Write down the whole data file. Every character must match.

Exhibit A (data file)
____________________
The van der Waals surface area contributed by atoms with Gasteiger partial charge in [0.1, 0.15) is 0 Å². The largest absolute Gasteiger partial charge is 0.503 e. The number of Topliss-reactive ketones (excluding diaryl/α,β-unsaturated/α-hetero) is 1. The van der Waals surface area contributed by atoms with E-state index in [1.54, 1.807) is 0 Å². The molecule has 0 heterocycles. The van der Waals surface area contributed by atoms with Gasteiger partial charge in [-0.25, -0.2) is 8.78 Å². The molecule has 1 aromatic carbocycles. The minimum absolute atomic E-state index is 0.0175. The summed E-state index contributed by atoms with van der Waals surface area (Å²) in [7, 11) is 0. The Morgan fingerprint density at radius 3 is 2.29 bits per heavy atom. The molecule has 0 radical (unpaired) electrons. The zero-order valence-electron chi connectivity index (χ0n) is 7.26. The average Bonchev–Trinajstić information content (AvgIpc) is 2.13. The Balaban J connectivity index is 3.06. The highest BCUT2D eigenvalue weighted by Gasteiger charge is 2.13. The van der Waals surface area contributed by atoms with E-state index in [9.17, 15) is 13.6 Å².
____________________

The van der Waals surface area contributed by atoms with Gasteiger partial charge in [0.1, 0.15) is 0 Å². The largest absolute Gasteiger partial charge is 0.503 e. The number of Topliss-reactive ketones (excluding diaryl/α,β-unsaturated/α-hetero) is 1. The van der Waals surface area contributed by atoms with E-state index in [1.54, 1.807) is 0 Å². The molecule has 0 heterocycles. The van der Waals surface area contributed by atoms with Gasteiger partial charge in [-0.25, -0.2) is 8.78 Å². The molecule has 1 aromatic carbocycles. The minimum absolute atomic E-state index is 0.0175. The summed E-state index contributed by atoms with van der Waals surface area (Å²) in [7, 11) is 0. The Morgan fingerprint density at radius 3 is 2.29 bits per heavy atom. The molecule has 0 radical (unpaired) electrons. The zero-order valence-electron chi connectivity index (χ0n) is 7.26. The average Bonchev–Trinajstić information content (AvgIpc) is 2.13. The Balaban J connectivity index is 3.06. The highest BCUT2D eigenvalue weighted by Gasteiger charge is 2.13. The van der Waals surface area contributed by atoms with E-state index in [9.17, 15) is 13.6 Å².